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The Gates Foundation Examines What Teachers Want in Professional Development
posted by: Melissa | March 13, 2015, 07:18 PM   


There’s a lot of information available to consider with choosing professional development.  While the occasional study will look at teachers’ attitudes towards a particular form of professional development, most research has focused on efficacy and the assumption that administrators will be in the driver’s seat.  Despite this track record, a new study from the Gates Foundation puts teacher opinions front and center.



The new analysis, conducted by the Boston Consulting Group, studied the current state of professional development needs and satisfaction, how professional development decisions were made, who was providing professional development, the types that they were providing, and professional development needs in the future.


The findings confirm perceptions about teachers’ views on professional development.  Unfortunately, most teachers are unhappy with the professional development offered and don’t believe it meets their needs.  Even supposedly high quality initiatives like coaching and professional learning communities are often implemented poorly and end up being more of a road block to a teacher’s desire to improve instead of an aid.  When voicing opinions of what they wanted, teachers described learning that was relevant, hands-on, and sustained overtime.  While workshops remain the most common form of professional development, teachers voiced a strong preference for online self-paced courses.


According to the study, since most professional development is chosen by the districts, with teachers given very little choice, and since professional development is so often implemented poorly, teachers remain skeptical of the offerings.  Many teachers view professional development as a measure of compliance only and not helpful to their professional careers or their ability as teachers.  When teachers are given a choice, the narrative changes radically; however, only 30% of teachers say they are allowed to choose their own professional development.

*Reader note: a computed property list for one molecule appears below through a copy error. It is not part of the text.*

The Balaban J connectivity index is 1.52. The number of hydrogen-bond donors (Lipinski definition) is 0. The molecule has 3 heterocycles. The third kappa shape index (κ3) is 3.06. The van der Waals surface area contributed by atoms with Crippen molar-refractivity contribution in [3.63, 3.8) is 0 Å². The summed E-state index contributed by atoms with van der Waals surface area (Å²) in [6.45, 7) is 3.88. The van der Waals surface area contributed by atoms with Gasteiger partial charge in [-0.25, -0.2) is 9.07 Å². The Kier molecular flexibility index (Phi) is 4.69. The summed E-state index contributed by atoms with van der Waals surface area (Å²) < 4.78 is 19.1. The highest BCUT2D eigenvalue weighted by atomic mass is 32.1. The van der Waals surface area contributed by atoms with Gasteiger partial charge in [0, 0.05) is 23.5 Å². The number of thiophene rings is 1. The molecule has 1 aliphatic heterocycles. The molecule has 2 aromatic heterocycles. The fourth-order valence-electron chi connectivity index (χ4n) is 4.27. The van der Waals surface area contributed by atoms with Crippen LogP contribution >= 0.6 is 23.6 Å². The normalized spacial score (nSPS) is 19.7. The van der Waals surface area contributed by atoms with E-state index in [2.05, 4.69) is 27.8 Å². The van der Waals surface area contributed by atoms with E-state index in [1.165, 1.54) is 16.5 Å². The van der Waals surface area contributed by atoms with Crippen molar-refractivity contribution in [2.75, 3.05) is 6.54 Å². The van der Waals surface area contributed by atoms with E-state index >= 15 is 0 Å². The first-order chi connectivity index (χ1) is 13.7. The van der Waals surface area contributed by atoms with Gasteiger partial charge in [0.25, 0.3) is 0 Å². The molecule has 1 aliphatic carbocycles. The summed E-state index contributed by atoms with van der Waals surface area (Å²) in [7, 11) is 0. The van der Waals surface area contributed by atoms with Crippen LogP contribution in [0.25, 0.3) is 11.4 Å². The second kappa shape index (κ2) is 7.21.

When the study looked into what was keeping teachers from higher quality professional development, they found a number of barriers.  Namely, teachers are not provided the funds necessary to purchase the learning opportunities they desired, opportunities from the district were often ‘one size fits all’ and not useful to their particular subject area, and there was no overall continuity or chance to practice and develop new concepts.


Here at AAE, we’ve recognized that teachers strive for control over their own professional progression. With the rise of new technologies, we’re seeing teachers collaborate using online channels and regularly crowd source for funding.


Critics of the report point out that this is no surprise to anyone in the education field and that there are already examples of high quality professional development in teacher-run schools.


You can read the entire report on the Gates Foundation website.

Comments (2)Add Comment
written by AAE, April 09, 2015

Hi Carolyn,

Thanks for the feedback. This blog is an analysis of professional development research. We've found similar results in our own polling. Teachers are interested in taking control over their own professional learning.

With regard to Common Core, AAE seeks to give members the opportunity to voice their views on the subject and participate in a process that will work to establish best practices for these standards. While AAE does not endorse CCSS as an organization, we support teachers and are interested in providing educators with a seat at the table.
written by carolyn, March 17, 2015

I revisited your website after many years and was dismayed to see this former independent-thinking organization has apparently bought into the Gates' brainwashing and the Common Core takeover of our education system which is destroying the love of learning for our children..shame!

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